20 Aug 2007, The Brocade
The weather and I seem to be locked in a bizarre kind of tug-of-war. I make some progress away from the coast, then the weather comes and blows me backwards. I laboriously claw back the ground I lost, then the weather comes along again and shows me who's boss. It is now over a week since I left from Point St George, and I am still not out of sight of land.
Today was a good day - a gentle day of long, lazy ocean swells and light winds. The cupwheels on my wind instruments spun slowly as I paddled along listening to Harry Potter and the Order of the Phoenix. So it was with a sense of indignation and incredulity that I heard the forecast for tomorrow when I rang Rick my weather guy this afternoon. Take a look at the Weather tab on this website to see what he had in store for me.
But he's usually right, and towards nightfall the wind was already starting to build. As I got ready to retire for the night I was extra-careful to make sure that I was ready for whatever may develop over the next few hours. Shutting up shop for the night is quite a time-consuming routine - stow oars in their Quickfist grips, remove pad from rowing seat and place inside cabin, stow anything that could get swept away by waves (drinks bottles etc), put sea anchor out (quite a task in itself, involving the chute, floats, various clips and carabiners, and ridiculous amounts of line), put navigation light on, bid goodnight to Wilson and clamber into the hobbit hole, securing the hatch firmly behind me.
So now here I am, hunkered down in the hobbit hole, tapping away on my laptop. I've got a few data downloads still to do, before crawling into my sleeping bag and trying to get some sleep. If the forecast is right it could be a fairly rough night.
19 Aug 2007, The Brocade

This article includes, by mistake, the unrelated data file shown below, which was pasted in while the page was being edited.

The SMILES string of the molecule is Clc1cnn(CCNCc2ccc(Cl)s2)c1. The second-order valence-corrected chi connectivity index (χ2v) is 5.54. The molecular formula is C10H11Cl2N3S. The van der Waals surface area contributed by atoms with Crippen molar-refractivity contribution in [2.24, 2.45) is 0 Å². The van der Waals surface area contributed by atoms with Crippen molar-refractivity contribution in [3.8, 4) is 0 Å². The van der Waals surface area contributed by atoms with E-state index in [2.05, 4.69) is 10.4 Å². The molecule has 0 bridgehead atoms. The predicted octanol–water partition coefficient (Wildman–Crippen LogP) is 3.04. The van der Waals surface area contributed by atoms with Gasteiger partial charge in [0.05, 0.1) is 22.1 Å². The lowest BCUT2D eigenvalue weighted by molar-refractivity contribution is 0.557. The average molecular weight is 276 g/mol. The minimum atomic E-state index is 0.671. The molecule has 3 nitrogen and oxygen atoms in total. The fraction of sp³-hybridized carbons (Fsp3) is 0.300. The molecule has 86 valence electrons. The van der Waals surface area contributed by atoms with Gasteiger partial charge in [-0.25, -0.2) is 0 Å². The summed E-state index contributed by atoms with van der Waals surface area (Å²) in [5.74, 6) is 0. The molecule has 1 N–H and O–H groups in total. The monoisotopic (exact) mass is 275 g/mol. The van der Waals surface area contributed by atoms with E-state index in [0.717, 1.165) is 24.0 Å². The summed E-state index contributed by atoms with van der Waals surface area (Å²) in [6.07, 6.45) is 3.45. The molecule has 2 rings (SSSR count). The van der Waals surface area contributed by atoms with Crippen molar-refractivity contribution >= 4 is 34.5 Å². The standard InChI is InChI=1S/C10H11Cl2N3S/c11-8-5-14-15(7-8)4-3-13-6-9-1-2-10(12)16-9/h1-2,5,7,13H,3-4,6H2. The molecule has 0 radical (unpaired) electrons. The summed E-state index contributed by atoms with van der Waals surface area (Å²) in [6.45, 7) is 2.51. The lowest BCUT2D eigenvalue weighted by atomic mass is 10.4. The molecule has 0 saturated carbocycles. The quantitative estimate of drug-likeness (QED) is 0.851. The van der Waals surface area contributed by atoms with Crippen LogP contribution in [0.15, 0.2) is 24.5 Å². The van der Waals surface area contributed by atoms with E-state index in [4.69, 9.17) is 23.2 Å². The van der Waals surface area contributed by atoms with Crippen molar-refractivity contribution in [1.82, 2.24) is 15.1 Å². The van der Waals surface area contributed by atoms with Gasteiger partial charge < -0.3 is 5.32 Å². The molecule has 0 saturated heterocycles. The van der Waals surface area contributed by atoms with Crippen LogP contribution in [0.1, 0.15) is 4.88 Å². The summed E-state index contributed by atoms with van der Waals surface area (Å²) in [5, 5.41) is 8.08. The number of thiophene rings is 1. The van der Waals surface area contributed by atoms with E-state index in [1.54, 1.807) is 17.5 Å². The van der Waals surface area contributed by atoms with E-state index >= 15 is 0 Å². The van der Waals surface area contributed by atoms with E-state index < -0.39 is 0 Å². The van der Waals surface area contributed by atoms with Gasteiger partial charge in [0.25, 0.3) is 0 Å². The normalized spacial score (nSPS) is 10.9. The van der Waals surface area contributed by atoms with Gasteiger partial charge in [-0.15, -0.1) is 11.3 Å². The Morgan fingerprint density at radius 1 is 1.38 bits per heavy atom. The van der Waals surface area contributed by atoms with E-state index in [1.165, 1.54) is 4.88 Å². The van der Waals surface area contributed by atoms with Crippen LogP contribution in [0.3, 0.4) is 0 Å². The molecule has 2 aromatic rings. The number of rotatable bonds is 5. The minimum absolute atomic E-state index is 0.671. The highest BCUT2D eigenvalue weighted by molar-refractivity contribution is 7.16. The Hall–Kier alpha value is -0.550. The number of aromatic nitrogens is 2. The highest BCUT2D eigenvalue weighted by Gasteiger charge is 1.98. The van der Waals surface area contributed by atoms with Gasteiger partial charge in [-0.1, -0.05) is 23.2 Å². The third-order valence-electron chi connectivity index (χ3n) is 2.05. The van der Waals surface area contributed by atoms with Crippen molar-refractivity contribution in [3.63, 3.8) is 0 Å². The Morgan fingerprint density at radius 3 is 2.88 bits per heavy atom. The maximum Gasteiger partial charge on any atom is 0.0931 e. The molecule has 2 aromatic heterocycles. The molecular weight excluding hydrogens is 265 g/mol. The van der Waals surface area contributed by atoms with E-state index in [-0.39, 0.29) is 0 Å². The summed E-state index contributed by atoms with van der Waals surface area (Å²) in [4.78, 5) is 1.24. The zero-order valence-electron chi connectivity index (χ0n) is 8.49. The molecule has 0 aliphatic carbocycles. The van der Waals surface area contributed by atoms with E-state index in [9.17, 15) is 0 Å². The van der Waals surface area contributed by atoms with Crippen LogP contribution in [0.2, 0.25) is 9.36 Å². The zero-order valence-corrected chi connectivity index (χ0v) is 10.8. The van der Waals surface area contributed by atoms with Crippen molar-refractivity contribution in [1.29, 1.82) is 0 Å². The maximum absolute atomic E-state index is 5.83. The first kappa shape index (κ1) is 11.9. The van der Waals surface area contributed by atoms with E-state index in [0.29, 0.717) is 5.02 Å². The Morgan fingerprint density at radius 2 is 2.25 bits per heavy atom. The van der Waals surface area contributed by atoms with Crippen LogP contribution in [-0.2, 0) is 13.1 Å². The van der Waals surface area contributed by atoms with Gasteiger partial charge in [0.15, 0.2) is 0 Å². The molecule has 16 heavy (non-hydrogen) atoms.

Yes, it's reached that stage of the expedition, when I'm wondering why on earth I'm here, bobbing around in a tippy little rowboat perilously close to the California coast, when I could be leading a nice, normal kind of a life somewhere in suburbia.
Today has not been a pleasant day. The winds started to pick up last night as a weather front came through, and by this morning were blowing 20-25 knots - in the wrong direction, of course. I don't mind the rough conditions too much - I coped with much worse on the Atlantic - but a helpful shove in the right direction would have been very welcome. As it was, it was better to put out the sea anchor to try and reduce my backwards drift, rather than try to row into the teeth of the headwind and 12 foot swells.
So I have spent most of the day on my bunk, the least uncomfortable place to be, with only occasional forays outside to check on things. The boat has been pitching around and the deck was awash with seawater. It has rained most of the day and even now it is overcast and gloomy. Inside the cabin it is increasingly damp and I feel rather queasy from surviving on snack foods all day - it has been too rough to use the Seacook gas stove out on the deck to cook a proper meal.
It has been frustrating to watch the hard-won miles ebb away as I drift back east, but my main concern has been whether I would run aground. This put all other concerns aside. It is still far from certain whether I will manage to get away from the coast again. And it was all looking so good a few days ago.
My weather guy tells me that the weather this year has been 'goofy' - usually we'd expect to see winds coming much more from the north. My sense of humour is wearing thin, so I wish the weather would stop goofing around and get back to normal. Now.
[photo: confined to quarters, but still smiling - just]
17 Aug 2007, The Brocade
I had visitors this afternoon. I was rowing along, minding my own business, when I noticed a rather large grey ship about half a mile away. I rather hoped they wouldn't see me. I was well into my rowing rhythm and I didn't want to have to interrupt my stride to go and put clothes on. But the ocean was flat calm so there was no chance to hide behind the nearest wave. It seemed they had spotted me, as they changed course to come over and investigate. I hurried to make myself decent.
I couldn't get any reply from them on my VHF marine radio, but a loud voice hailed me from the deck. "I assume you're OK," the disembodied male voice said. "I'm just fine, thank you," I yelled back. They were close enough to hear me, even over the noise of the engines. "Where are you going?" asked Disembodied. "Hawaii," I replied. "Where are you going?"